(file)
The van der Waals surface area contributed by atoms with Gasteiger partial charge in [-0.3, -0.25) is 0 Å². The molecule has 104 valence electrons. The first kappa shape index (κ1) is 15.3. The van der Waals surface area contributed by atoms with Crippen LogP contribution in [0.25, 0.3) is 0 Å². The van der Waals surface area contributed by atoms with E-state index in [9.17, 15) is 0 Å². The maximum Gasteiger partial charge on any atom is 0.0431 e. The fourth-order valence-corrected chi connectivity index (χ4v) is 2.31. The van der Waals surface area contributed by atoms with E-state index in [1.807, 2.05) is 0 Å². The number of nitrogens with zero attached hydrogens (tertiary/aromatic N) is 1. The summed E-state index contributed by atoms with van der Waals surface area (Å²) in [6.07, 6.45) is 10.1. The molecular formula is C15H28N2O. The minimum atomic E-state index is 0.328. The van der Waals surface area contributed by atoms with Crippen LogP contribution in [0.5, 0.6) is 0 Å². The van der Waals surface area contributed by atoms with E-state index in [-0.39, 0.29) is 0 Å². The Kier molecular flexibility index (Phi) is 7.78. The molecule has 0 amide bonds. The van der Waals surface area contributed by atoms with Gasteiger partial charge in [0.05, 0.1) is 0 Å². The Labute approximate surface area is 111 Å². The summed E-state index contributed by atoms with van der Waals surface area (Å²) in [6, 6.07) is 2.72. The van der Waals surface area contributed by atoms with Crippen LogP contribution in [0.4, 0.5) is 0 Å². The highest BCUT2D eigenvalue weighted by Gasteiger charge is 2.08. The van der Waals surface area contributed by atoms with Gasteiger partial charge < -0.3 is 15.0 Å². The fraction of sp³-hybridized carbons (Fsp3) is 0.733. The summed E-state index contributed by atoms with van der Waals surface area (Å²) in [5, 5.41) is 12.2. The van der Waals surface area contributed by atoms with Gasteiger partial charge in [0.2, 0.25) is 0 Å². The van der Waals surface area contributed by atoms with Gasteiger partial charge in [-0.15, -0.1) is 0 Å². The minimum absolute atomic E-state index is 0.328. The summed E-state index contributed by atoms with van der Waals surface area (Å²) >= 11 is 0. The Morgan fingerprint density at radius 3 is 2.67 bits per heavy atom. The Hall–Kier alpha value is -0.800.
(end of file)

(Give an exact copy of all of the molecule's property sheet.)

The van der Waals surface area contributed by atoms with Gasteiger partial charge in [-0.3, -0.25) is 0 Å². The molecule has 104 valence electrons. The first kappa shape index (κ1) is 15.3. The van der Waals surface area contributed by atoms with Crippen LogP contribution in [0.25, 0.3) is 0 Å². The van der Waals surface area contributed by atoms with E-state index in [9.17, 15) is 0 Å². The maximum Gasteiger partial charge on any atom is 0.0431 e. The fourth-order valence-corrected chi connectivity index (χ4v) is 2.31. The van der Waals surface area contributed by atoms with E-state index in [1.807, 2.05) is 0 Å². The number of nitrogens with zero attached hydrogens (tertiary/aromatic N) is 1. The summed E-state index contributed by atoms with van der Waals surface area (Å²) in [6.07, 6.45) is 10.1. The molecular formula is C15H28N2O. The minimum atomic E-state index is 0.328. The van der Waals surface area contributed by atoms with Crippen LogP contribution in [0.5, 0.6) is 0 Å². The van der Waals surface area contributed by atoms with E-state index in [-0.39, 0.29) is 0 Å². The Kier molecular flexibility index (Phi) is 7.78. The molecule has 0 amide bonds. The van der Waals surface area contributed by atoms with Gasteiger partial charge in [0.05, 0.1) is 0 Å². The Labute approximate surface area is 111 Å². The summed E-state index contributed by atoms with van der Waals surface area (Å²) in [6, 6.07) is 2.72. The van der Waals surface area contributed by atoms with Crippen LogP contribution in [0.4, 0.5) is 0 Å². The highest BCUT2D eigenvalue weighted by Gasteiger charge is 2.08. The van der Waals surface area contributed by atoms with Gasteiger partial charge < -0.3 is 15.0 Å². The fraction of sp³-hybridized carbons (Fsp3) is 0.733. The summed E-state index contributed by atoms with van der Waals surface area (Å²) in [5, 5.41) is 12.2. The van der Waals surface area contributed by atoms with Gasteiger partial charge in [0.2, 0.25) is 0 Å². The van der Waals surface area contributed by atoms with Gasteiger partial charge in [-0.15, -0.1) is 0 Å². The minimum absolute atomic E-state index is 0.328. The summed E-state index contributed by atoms with van der Waals surface area (Å²) >= 11 is 0. The Morgan fingerprint density at radius 3 is 2.67 bits per heavy atom. The Hall–Kier alpha value is -0.800.